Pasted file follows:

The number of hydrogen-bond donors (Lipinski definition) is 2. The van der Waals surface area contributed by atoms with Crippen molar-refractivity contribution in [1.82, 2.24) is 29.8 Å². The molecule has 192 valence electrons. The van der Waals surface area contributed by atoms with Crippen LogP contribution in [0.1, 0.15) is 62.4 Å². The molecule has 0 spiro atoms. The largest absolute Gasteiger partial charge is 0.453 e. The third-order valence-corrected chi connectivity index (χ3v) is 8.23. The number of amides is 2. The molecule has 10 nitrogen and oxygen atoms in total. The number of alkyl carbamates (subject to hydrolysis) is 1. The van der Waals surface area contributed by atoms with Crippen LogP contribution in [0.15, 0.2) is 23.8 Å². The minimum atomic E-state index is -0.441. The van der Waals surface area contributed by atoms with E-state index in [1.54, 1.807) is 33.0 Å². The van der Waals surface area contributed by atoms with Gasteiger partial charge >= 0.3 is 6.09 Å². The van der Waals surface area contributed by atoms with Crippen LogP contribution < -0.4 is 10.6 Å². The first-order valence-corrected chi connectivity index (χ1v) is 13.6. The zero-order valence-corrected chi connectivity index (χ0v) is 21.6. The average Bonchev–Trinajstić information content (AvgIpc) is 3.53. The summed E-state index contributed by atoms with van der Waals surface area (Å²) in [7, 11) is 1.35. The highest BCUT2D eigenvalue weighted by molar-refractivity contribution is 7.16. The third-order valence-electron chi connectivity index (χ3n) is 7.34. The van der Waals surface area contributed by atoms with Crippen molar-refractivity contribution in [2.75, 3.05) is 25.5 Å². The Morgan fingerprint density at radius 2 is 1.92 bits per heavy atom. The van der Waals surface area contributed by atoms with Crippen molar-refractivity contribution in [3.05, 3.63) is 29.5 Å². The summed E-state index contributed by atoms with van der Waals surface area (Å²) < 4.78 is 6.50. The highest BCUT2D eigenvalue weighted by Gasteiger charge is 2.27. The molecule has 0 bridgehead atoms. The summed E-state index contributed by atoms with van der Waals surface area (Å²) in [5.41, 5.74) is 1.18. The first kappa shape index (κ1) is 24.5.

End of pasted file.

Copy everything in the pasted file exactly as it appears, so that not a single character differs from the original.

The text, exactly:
The number of hydrogen-bond donors (Lipinski definition) is 2. The van der Waals surface area contributed by atoms with Crippen molar-refractivity contribution in [1.82, 2.24) is 29.8 Å². The molecule has 192 valence electrons. The van der Waals surface area contributed by atoms with Crippen LogP contribution in [0.1, 0.15) is 62.4 Å². The molecule has 0 spiro atoms. The largest absolute Gasteiger partial charge is 0.453 e. The third-order valence-corrected chi connectivity index (χ3v) is 8.23. The number of amides is 2. The molecule has 10 nitrogen and oxygen atoms in total. The number of alkyl carbamates (subject to hydrolysis) is 1. The van der Waals surface area contributed by atoms with Crippen LogP contribution in [0.15, 0.2) is 23.8 Å². The minimum atomic E-state index is -0.441. The van der Waals surface area contributed by atoms with E-state index in [1.54, 1.807) is 33.0 Å². The van der Waals surface area contributed by atoms with Gasteiger partial charge >= 0.3 is 6.09 Å². The van der Waals surface area contributed by atoms with Crippen LogP contribution < -0.4 is 10.6 Å². The first-order valence-corrected chi connectivity index (χ1v) is 13.6. The zero-order valence-corrected chi connectivity index (χ0v) is 21.6. The average Bonchev–Trinajstić information content (AvgIpc) is 3.53. The summed E-state index contributed by atoms with van der Waals surface area (Å²) in [7, 11) is 1.35. The highest BCUT2D eigenvalue weighted by molar-refractivity contribution is 7.16. The third-order valence-electron chi connectivity index (χ3n) is 7.34. The van der Waals surface area contributed by atoms with Crippen molar-refractivity contribution in [2.75, 3.05) is 25.5 Å². The Morgan fingerprint density at radius 2 is 1.92 bits per heavy atom. The van der Waals surface area contributed by atoms with Crippen molar-refractivity contribution in [3.05, 3.63) is 29.5 Å². The summed E-state index contributed by atoms with van der Waals surface area (Å²) < 4.78 is 6.50. The highest BCUT2D eigenvalue weighted by Gasteiger charge is 2.27. The molecule has 0 bridgehead atoms. The summed E-state index contributed by atoms with van der Waals surface area (Å²) in [5.41, 5.74) is 1.18. The first kappa shape index (κ1) is 24.5.